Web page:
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Spring bull buying season is here, and when buying bulls, it is critical to evaluate what type of bull will benefit the operation most. This month will focus on bulls purchased to raise replacement heifers.

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Continuing with the theme of nutrition at calving, we’ll now shift focus to how it relates to colostrum production along with management for the calf. Born essentially without immunity, calves don’t yet have the necessary antibodies to shield them from disease, which is why they have to rely on their mother for the immunoglobulin-rich nourishment of colostrum through passive immunity.

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Winter feed expenses account for approximately one-third of the annual cost of production for a beef cow. Since hay makes up the largest portion of winter feed, minimizing feeding losses is the most efficient way to control feed costs.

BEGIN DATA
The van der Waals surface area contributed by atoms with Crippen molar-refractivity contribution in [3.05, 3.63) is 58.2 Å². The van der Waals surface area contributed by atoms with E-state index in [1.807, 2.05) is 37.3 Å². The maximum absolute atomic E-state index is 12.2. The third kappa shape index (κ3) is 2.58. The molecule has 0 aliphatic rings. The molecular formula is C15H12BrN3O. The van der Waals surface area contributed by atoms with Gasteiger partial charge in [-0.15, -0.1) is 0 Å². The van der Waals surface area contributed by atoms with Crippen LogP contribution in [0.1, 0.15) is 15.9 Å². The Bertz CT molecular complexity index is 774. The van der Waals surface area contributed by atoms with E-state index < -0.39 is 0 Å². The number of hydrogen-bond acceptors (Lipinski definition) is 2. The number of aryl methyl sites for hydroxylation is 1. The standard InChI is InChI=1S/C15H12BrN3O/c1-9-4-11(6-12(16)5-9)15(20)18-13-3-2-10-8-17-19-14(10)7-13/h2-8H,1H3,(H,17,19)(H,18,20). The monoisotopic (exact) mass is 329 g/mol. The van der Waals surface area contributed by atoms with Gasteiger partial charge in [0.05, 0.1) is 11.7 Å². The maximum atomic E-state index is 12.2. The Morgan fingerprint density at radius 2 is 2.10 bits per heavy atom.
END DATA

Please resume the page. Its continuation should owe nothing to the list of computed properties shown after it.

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How do you tie herd health and pregnancy determination together? Well, leave it to a reproductive physiologist to “try” and connect those seemingly independent dots. Several options exist for the producer to diagnose pregnancy.

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For the final quarter of 2020, beef production was raised 15 million pounds on greater expected non-fed cattle slaughter that was partially offset by lower average cattle carcass weights. As a result, 2020 beef production is forecast at 27.2 billion pounds.

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